With a 2006 population of around 280,000, the city of Ramadi was a rapidly growing metropolitan area in Iraq. Situated about halfway between Tharthar Lake and Habbaniyah Lake, the city is located about 60 miles west of Baghdad on the Euphrates River. Ramadi is also a converging point for transit, especially for points west such as Syria. Its strategic location has made it the focal point for many conflicts throughout history. During Operation Iraqi Freedom (OIF), this was no exception to the rule.

Insurgency had been rampant for years in Ramadi by April 2006. The outbreak of terrorist and urban warfare activities was traced to the fall of Fallujah two years earlier. American forces had set up observation points and security checkpoints to attempt to curb ongoing insurgent activities in the city, but exchanges of small arms fire and occasional improvised explosive devices (IEDs) continued.[1] The curtain rose on the Second Battle of Ramadi finally on 17 April 2006, with insurgents striking at multiple checkpoints and the city center.

The strikes were eventually repelled by elements of the 3d Bn, 8th Marines at the checkpoints and the city center, but not before multiple IEDs detonated around the city. The Marines suffered minor losses, while killing dozens of insurgents. Abu Musab al-Zarqawi and the Mujahideen Shura Council were discovered to be the planners and orchestrators of the attacks by the end of April.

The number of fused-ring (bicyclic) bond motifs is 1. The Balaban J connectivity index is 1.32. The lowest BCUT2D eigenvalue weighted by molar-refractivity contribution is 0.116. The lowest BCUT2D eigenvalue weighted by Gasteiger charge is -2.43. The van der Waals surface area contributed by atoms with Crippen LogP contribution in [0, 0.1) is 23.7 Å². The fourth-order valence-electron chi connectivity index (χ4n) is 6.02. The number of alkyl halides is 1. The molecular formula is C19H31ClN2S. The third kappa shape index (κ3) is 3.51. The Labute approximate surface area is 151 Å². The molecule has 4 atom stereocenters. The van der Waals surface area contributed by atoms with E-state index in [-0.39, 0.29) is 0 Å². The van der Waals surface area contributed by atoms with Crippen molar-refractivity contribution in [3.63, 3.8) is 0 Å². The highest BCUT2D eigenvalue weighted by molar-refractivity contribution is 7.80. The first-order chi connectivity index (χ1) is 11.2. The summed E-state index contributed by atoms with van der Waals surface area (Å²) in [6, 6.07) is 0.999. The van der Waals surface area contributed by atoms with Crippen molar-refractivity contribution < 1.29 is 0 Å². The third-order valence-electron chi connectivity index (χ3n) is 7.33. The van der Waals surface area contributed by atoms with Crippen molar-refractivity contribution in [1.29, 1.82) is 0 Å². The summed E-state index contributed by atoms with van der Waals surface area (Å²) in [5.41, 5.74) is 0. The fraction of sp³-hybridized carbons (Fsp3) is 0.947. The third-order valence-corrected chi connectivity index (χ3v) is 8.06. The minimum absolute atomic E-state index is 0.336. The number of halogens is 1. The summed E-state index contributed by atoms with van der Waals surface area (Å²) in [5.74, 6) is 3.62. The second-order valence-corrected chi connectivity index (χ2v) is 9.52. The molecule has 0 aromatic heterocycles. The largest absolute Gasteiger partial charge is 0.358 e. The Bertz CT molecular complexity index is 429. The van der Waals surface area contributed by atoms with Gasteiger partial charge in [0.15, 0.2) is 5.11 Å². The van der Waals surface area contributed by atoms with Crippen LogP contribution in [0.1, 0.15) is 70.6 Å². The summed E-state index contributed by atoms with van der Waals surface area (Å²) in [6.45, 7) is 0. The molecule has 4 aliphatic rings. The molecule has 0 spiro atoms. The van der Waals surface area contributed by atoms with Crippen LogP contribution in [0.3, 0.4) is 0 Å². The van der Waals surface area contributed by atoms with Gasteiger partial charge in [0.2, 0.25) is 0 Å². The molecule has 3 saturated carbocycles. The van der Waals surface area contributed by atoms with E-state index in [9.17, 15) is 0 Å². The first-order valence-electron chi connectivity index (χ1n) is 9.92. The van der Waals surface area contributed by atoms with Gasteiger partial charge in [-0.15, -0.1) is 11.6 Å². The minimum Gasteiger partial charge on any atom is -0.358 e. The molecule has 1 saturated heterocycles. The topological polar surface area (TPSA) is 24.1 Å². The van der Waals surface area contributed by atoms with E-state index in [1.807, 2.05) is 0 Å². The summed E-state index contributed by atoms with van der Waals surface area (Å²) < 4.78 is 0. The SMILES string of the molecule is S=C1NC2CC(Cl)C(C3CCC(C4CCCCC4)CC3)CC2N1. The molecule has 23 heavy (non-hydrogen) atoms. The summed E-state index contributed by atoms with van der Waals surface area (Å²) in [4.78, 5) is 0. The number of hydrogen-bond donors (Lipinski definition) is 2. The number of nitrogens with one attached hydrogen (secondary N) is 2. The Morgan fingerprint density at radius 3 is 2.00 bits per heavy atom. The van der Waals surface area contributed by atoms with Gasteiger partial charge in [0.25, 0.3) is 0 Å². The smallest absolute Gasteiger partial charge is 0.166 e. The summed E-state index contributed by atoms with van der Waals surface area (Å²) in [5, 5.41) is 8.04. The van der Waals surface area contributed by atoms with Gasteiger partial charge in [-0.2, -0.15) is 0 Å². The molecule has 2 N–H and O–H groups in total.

Subsequent clashes erupted in the following months and attacks on the General Hospital, and the formation of the Islamic State of Iraq (ISI). Al-Qaeda elements defined Ramadi as the capital for the ISI, complete with a defacto caliphate. Ground fighting consisting of Marines, and Soldiers along with air strikes were the regular in Ramadi through mid-November, when  fighting peaked in the city center.

By 15 November, attacks had dropped a significant amount according to U.S. forces, and the precision strikes by insurgents had greatly waned. This was despite criticisms drawn by media outlets reporting of a 14 November airstrike that had disputed accounts of civilian casualties.[2]

Ramadi continued to be a hotbed for insurgent activity of a smaller scale in the months that followed. By 2013, war erupts again in Ramadi spurred by the Islamic State (IS). Conflict continued into 2016 with the bulk of conflict resolution against IS being handled by the new Iraqi Armed Forces. Support was periodically provided by allied coalition forces from Britain, France, the United States, and Australia. The continued conflict has resulted in major destruction of the city, as much as 90 percent, however it has not stopped population growth since its liberation.


[1] Rubin, Andrew. "Ramadi from the Caliphate to Capitalism." Proceedings. U.S. Naval Institute, Annapolis, Maryland. 12 October 2008.

[2] Moore, Solomon. "Marines Deny Airstrikes Used Against Insurgents in Ramadi." Los Angeles Times. Los Angeles, California. 5 September 2008.

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